Divorced parents in Michigan are increasingly mobile. The demands of a job and a career often require a parent to move away from the city where his or her children may live with their former spouse. In some cases, a parent must move very far away. Under these circumstances, traditional child custody is not a practical option and even regular visitation can be challenging.
Now, some parents have been exploring virtual visitation as a way to maintain contact and involvement in their children's lives. Sometimes, it is the custodial parent who moves away, leaving their ex-spouse with difficulty in continuing to see the children.
The concept is actually relatively simple and relies on the easy availability of modern technology. Through video web cams, Skype and the use of social media like Facebook, as well as even simpler tools like email and texting, a child can "visit" with a far away non-custodial parent. Some courts have even specifically sanctioned this as a recognized visitation right of a non-custodial parent unable, for a short or long term, to be physically present for child visitation.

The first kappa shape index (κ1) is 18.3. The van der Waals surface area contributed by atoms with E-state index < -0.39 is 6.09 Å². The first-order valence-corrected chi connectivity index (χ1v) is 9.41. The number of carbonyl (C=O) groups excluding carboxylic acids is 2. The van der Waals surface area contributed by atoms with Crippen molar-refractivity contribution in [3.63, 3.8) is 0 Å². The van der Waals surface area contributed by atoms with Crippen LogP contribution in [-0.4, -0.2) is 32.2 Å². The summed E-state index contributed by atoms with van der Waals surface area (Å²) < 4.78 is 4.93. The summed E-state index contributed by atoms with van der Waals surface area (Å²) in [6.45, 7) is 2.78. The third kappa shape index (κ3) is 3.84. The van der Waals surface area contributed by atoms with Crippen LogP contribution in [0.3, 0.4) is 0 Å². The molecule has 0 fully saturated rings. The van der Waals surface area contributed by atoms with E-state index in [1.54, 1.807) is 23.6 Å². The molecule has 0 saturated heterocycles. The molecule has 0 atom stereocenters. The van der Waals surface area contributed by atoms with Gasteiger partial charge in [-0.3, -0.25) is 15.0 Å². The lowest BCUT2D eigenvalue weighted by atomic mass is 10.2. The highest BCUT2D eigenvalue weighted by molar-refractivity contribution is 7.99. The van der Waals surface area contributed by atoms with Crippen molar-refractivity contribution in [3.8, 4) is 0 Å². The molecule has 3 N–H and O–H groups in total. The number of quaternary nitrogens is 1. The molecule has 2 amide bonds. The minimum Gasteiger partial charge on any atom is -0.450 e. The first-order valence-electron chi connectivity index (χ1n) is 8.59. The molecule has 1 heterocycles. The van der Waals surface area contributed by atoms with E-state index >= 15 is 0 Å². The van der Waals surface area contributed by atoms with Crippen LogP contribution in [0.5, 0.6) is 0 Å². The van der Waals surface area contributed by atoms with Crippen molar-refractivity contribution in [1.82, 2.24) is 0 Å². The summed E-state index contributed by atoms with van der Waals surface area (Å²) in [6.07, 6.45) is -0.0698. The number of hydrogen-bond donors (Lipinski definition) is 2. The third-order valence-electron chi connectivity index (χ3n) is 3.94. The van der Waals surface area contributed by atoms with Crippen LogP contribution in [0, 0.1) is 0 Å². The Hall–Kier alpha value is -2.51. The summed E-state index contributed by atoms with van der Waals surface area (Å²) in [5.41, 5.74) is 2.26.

There are approximately 18 million children in the U.S. today whose parents are divorced or separated, with 17 million more whose parents were never married to begin with. About 25 percent of all these children have a parent who does not live in the same city as they do, making the situation fairly common. One estimate is that approximately 10 million children are unable to regularly visit in person with their non-custodial parent.
Even when both divorced and separated parents begin by living in the same city, that changes over time. In the event that the living situations and custody arrangements need to be modified, parents will want to consult an attorney.
Source: Washington Times, "Virtual visitation: a sensible child custody option," Myra Fleischer, April 15, 2012